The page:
9. Do you miss being involved in NAHYSOSA and do you see yourself being involved again? If so, in what way?

I do miss NAHYSOSA. I am fortunate enough to have mostly had a good experience. It gave me so much I cannot even begin to explain. But I guess if it wasn’t worth it, we wouldn’t work as hard as we do for it. However after six years you get a bit tired. In your thinking and your effort. I also feel NAHYSOSA cannot grow if the new, fresh and bright ideas and limited due to “traditional” thinking (I’m also a control freak rememeber 😉 ). So I don’t think I will get involved again. I will however always be there to support NAHYSOSA and the affiliates as best I can. But I’ve also learnt to never say never…so you never know 🙂

10. Any advice for someone deciding to leave South Africa and travel abroad for a long period of time?

It depends on why you’re going to be honest. If it’s just because you want to party my advice will be a little different to if it’s for career or personal purposes for example. But I guess the general is as follows: 1) Budget. Budget for the known and for the unknown. This will also determine your path, whether you’re free-wheeling or have a plan. You’ll know how hard you need to work before or if you’ll also need to work while you’re abroad… or how soon you need to start working after you’re arrival 2) Packing isn’t easy. Especially if you’re crossing seasons. A lot of winter jackets are becoming warmer and lighter. So invest in the right gear. But also understand you can’t take everything with you. So prepeare to mix and match and wear things again. Also consider that you can buy things as you go if you really need. Toiletries are also an issue. They take up a lot of room and weight. So consider taking what you need for maybe the first month and then be prepared to buy as you go (see … budgeting!) 3) It takes quite long to get ready for a trip! Don’t think you can pack on Monday if you’re leaving on Friday for five months abroad. If you need Visa’s and documents make sure you start well in advance trying to acquire them because, let’s be honest, admin very rarely runs smoothly. 4) Embrace it! Whatever you go through – make the most of it! Live for then. Don’t think you can come back later to enjoy a place. Enjoy it now because you are there NOW. 5) If you’re going alone – a great and cheap way to meet people is through pub-crawls. They’re usually there for the same reasons so it’s a good start if you’ll be spending some time in a city you’re not too familiar with.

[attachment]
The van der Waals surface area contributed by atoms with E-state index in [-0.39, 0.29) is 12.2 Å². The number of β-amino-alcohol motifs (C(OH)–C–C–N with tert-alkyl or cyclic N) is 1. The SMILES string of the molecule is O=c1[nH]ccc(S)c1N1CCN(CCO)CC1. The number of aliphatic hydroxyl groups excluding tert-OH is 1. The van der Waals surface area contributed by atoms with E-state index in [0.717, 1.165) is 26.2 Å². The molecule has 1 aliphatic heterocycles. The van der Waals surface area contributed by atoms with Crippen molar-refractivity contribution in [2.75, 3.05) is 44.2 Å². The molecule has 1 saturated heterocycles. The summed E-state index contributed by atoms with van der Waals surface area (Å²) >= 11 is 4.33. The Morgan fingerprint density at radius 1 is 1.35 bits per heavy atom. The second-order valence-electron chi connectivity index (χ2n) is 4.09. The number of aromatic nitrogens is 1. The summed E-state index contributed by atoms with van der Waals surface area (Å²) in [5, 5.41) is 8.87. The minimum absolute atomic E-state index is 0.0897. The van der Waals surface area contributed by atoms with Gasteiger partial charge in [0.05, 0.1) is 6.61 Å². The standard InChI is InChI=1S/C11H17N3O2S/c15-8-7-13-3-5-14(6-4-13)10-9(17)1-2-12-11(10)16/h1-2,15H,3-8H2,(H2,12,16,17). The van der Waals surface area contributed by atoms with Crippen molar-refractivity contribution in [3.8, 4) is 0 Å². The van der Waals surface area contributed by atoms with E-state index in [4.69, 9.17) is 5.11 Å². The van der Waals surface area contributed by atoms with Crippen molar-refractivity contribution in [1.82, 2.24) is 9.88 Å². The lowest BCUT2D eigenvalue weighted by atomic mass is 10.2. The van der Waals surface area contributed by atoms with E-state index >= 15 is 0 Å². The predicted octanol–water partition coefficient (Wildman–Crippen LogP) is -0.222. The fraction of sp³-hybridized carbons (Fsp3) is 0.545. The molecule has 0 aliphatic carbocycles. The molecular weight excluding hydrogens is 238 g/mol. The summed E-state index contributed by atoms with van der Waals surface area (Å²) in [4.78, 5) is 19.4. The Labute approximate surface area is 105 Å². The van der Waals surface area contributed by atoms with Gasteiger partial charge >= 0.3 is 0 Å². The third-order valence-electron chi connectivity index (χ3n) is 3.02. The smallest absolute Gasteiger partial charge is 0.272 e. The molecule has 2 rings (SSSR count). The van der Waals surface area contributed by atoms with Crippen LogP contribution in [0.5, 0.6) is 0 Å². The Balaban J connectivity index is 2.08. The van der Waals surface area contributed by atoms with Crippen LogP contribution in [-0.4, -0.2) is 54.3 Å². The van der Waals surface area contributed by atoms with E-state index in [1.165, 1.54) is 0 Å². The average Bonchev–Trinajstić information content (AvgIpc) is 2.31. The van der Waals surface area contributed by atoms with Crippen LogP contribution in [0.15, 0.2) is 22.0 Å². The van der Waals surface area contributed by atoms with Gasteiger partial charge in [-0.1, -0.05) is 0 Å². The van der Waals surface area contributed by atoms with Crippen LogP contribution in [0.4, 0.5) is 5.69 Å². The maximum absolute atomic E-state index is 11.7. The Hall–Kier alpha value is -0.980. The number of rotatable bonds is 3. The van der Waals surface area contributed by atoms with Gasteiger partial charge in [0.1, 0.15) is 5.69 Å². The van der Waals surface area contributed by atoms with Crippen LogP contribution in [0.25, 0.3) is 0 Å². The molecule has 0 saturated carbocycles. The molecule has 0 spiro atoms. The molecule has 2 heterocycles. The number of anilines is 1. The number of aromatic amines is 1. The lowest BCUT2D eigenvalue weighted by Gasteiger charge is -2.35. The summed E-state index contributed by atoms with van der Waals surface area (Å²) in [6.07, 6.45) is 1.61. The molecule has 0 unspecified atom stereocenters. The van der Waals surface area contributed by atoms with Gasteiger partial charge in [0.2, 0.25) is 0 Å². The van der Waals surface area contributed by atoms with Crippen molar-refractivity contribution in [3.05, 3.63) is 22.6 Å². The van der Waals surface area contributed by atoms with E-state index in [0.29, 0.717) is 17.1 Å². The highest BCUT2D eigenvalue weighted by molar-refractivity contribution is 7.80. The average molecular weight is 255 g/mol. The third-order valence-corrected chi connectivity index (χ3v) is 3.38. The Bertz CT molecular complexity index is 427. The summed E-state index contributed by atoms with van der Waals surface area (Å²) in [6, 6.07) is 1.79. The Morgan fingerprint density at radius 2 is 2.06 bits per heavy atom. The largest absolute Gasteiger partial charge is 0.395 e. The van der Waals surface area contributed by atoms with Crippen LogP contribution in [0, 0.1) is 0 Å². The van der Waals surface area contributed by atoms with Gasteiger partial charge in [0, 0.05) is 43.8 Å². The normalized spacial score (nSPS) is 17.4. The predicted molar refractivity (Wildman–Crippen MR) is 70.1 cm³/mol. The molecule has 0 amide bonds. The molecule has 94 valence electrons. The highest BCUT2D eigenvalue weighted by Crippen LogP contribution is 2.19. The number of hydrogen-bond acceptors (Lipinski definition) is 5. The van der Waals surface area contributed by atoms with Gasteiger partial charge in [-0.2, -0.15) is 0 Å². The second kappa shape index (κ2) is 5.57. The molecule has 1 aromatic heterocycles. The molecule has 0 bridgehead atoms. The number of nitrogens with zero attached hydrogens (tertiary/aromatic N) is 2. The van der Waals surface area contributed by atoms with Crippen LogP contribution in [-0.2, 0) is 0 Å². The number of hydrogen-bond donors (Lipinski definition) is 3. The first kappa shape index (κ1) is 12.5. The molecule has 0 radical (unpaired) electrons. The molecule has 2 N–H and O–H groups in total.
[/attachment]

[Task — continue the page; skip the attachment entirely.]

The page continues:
Interview conducted by Angeliki Vayanos. 

 

 

 

 

 

 

 

 

 

15 Greek Restaurants for Mother’s Day